Time is the second crucial element when you negotiate for anything. Most people
think of negotiating as if it is a task with a fixed start and finish. If that
were true, the time frame would be fixed so when would most concession behavior
take place? In very public negotiations, such as trade deals, you will have observed
that all the action takes place at the eleventh hour - or even the thirteenth,
fourteenth and fifteenth hours!. So, in any negotiation, expect the most significant
concessional behavior and settlement actions to take place close to the deadline.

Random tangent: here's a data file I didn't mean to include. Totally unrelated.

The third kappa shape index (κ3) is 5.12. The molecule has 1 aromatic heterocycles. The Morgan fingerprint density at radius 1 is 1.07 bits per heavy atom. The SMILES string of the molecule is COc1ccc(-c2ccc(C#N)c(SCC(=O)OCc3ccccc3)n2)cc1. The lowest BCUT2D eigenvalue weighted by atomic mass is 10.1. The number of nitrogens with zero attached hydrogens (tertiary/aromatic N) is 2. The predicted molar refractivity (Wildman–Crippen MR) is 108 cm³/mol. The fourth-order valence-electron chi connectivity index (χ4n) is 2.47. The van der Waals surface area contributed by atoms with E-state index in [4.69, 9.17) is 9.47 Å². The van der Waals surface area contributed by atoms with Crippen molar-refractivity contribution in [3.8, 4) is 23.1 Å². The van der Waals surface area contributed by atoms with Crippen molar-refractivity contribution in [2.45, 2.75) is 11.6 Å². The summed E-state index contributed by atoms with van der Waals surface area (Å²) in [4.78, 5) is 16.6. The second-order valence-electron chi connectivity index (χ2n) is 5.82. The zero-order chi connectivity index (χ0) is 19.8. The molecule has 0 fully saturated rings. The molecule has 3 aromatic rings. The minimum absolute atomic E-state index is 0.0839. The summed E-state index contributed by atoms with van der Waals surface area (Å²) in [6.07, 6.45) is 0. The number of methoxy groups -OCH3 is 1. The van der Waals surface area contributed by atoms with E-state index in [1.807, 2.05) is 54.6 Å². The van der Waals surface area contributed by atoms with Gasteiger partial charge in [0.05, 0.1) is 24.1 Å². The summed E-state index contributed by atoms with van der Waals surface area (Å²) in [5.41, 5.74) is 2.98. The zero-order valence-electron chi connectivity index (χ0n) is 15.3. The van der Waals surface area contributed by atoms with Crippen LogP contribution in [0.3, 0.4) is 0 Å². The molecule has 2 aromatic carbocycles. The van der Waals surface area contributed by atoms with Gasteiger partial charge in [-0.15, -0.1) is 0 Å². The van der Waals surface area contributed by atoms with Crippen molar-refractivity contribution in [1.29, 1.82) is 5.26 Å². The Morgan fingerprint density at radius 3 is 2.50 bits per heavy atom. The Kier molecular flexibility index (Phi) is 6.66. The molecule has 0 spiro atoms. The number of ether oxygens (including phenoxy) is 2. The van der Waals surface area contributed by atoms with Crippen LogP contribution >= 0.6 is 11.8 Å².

The party with the tightest deadline experiences the most time pressure as
the deadline approaches. They come under increasing stress and are therefore
at a disadvantage. Who sets deadlines? Driven by the demands of the project's
sponsors, the project manager is often the most vulnerable. The lesson here
is to start as early as possible and endeavor to put the other party under their
own deadline first. The best tactic is to design a flexible deadline well in
advance. Remember the old saying: "Never enough time to do it right the first
time, but always time enough to do it over?"
So, the way time is viewed and used can be crucial to success. Time may even
affect the relationship. A delayed arrival may be seen as evidence of confidence
or hostility, whereas an early arrival may be considered as anxiety or a lack
of consideration for others. Time can favor either side depending on the circumstances
and how it is applied.